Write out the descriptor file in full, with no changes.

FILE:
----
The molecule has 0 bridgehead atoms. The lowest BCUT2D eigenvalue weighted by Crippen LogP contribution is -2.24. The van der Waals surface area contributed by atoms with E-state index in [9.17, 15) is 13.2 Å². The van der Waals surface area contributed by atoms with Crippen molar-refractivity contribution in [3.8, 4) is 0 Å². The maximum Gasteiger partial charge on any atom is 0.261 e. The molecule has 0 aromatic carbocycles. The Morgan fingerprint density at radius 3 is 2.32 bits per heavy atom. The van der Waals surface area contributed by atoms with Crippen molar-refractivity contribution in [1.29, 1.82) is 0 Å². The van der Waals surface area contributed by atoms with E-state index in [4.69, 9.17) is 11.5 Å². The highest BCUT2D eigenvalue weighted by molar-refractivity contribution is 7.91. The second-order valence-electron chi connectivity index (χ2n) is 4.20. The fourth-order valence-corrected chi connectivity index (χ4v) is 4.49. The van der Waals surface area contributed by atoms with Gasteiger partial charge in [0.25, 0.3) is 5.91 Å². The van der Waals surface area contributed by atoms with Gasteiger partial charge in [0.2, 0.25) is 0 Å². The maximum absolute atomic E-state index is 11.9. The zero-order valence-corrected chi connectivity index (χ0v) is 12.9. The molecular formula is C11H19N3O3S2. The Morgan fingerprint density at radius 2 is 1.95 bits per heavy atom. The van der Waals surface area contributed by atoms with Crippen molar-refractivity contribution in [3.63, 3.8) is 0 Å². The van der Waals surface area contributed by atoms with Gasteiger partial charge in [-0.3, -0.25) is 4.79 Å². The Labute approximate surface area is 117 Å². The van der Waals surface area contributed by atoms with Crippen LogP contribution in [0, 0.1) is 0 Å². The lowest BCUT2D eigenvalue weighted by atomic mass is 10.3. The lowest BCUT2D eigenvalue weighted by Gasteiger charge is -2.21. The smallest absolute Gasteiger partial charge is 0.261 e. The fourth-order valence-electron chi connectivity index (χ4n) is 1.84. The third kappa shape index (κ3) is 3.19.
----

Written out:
The molecule has 0 bridgehead atoms. The lowest BCUT2D eigenvalue weighted by Crippen LogP contribution is -2.24. The van der Waals surface area contributed by atoms with E-state index in [9.17, 15) is 13.2 Å². The van der Waals surface area contributed by atoms with Crippen molar-refractivity contribution in [3.8, 4) is 0 Å². The maximum Gasteiger partial charge on any atom is 0.261 e. The molecule has 0 aromatic carbocycles. The Morgan fingerprint density at radius 3 is 2.32 bits per heavy atom. The van der Waals surface area contributed by atoms with Crippen molar-refractivity contribution in [1.29, 1.82) is 0 Å². The van der Waals surface area contributed by atoms with E-state index in [4.69, 9.17) is 11.5 Å². The highest BCUT2D eigenvalue weighted by molar-refractivity contribution is 7.91. The second-order valence-electron chi connectivity index (χ2n) is 4.20. The fourth-order valence-corrected chi connectivity index (χ4v) is 4.49. The van der Waals surface area contributed by atoms with Gasteiger partial charge in [0.25, 0.3) is 5.91 Å². The van der Waals surface area contributed by atoms with Gasteiger partial charge in [0.2, 0.25) is 0 Å². The maximum absolute atomic E-state index is 11.9. The zero-order valence-corrected chi connectivity index (χ0v) is 12.9. The molecular formula is C11H19N3O3S2. The Morgan fingerprint density at radius 2 is 1.95 bits per heavy atom. The van der Waals surface area contributed by atoms with Crippen molar-refractivity contribution in [3.63, 3.8) is 0 Å². The van der Waals surface area contributed by atoms with Gasteiger partial charge in [-0.3, -0.25) is 4.79 Å². The Labute approximate surface area is 117 Å². The van der Waals surface area contributed by atoms with Crippen LogP contribution in [0, 0.1) is 0 Å². The lowest BCUT2D eigenvalue weighted by atomic mass is 10.3. The lowest BCUT2D eigenvalue weighted by Gasteiger charge is -2.21. The smallest absolute Gasteiger partial charge is 0.261 e. The fourth-order valence-electron chi connectivity index (χ4n) is 1.84. The third kappa shape index (κ3) is 3.19.